After the test
You may need to rest in bed for 12 to 24 hours after the biopsy, as directed by the doctor. Staying still on bed helps to heal the site where the kidney sample was taken and lessen the chance of bleeding. Your blood pressure and pulse are checked often to look for any signs of bleeding inside your body, or other problems. Blood tests are also done. You may eat and drink fluids after the biopsy. If your blood tests, blood pressure and pulse are stable, you should be allowed to leave the hospital the next day.
Your doctor will talk to you about physical activity and things to watch for after going home from the hospital. Heavy lifting, strenuous exercise, including contact sports, and sexual intercourse should be avoided for two weeks after the biopsy. If you had an open biopsy, be sure to ask your doctor for any specific instructions you need to follow after the surgery.
After the kidney sample is taken, it is sent to specially trained pathologists who will read and interpret your kidney biopsy. It often takes three to five days to get the full biopsy results. In some cases, you may have a partial or full report within 24 hours or less.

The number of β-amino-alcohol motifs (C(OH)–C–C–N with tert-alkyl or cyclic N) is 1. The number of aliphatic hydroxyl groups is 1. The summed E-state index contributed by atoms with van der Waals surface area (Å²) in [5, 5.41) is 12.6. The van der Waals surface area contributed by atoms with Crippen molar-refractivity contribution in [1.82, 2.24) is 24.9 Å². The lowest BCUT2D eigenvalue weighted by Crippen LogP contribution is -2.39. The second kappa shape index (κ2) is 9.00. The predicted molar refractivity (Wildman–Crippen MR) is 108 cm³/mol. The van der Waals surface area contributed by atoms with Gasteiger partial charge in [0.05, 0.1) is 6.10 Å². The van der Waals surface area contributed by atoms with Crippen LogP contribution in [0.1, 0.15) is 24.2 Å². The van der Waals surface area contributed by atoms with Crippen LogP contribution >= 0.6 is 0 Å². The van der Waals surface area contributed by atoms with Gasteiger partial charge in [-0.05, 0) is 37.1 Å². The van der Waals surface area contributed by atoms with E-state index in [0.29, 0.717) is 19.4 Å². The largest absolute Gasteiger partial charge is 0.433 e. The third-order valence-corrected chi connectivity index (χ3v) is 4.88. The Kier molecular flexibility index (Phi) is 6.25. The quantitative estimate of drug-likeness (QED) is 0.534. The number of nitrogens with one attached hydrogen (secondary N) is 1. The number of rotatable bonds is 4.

THINGS TO REMEMBER
Before the biopsy:
After the biopsy:
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I came to India with a diagnosis of HSIL (High-grade Squamous Intraepithelial Lesion), doctor suggested surgery after my first biopsy results showed negative. Initially, I was afraid to undergo surgery but the doctors and nurses were extremely good and their approach made me feel like home. I would like to thank Health Travellers Worldwide (HTW) for their guidance and support throughout our stay in India.Ms. Ciyizire R Clementine, Rwanda
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After years of suffering from knee pain, I decided to undergo surgery. I heard a lot about medical facilities in India. I sought advice from Health Travellers Worldwide. They suggested me the right hospital for Knee surgery. I chose North India and I am really happy with the hospital’s services and care by the entire teamMr. Hind Abdul Amir Hassan, Iraq